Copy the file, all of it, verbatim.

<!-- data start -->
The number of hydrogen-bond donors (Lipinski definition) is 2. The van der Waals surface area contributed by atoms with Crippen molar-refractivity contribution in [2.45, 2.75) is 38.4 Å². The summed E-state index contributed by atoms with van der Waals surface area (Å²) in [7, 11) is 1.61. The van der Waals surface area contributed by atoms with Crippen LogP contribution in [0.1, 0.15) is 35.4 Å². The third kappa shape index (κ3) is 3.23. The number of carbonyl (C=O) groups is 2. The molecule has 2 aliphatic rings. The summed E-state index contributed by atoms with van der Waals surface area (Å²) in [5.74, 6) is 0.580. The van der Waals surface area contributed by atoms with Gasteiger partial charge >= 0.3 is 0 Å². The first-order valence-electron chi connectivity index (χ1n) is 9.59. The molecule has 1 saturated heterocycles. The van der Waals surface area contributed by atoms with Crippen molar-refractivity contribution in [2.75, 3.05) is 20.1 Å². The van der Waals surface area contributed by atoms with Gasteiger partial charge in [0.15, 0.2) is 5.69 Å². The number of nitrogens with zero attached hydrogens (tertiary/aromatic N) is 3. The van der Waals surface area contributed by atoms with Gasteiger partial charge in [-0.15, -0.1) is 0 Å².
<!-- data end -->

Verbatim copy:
The number of hydrogen-bond donors (Lipinski definition) is 2. The van der Waals surface area contributed by atoms with Crippen molar-refractivity contribution in [2.45, 2.75) is 38.4 Å². The summed E-state index contributed by atoms with van der Waals surface area (Å²) in [7, 11) is 1.61. The van der Waals surface area contributed by atoms with Crippen LogP contribution in [0.1, 0.15) is 35.4 Å². The third kappa shape index (κ3) is 3.23. The number of carbonyl (C=O) groups is 2. The molecule has 2 aliphatic rings. The summed E-state index contributed by atoms with van der Waals surface area (Å²) in [5.74, 6) is 0.580. The van der Waals surface area contributed by atoms with Gasteiger partial charge >= 0.3 is 0 Å². The first-order valence-electron chi connectivity index (χ1n) is 9.59. The molecule has 1 saturated heterocycles. The van der Waals surface area contributed by atoms with Crippen molar-refractivity contribution in [2.75, 3.05) is 20.1 Å². The van der Waals surface area contributed by atoms with Gasteiger partial charge in [0.15, 0.2) is 5.69 Å². The number of nitrogens with zero attached hydrogens (tertiary/aromatic N) is 3. The van der Waals surface area contributed by atoms with Gasteiger partial charge in [-0.15, -0.1) is 0 Å².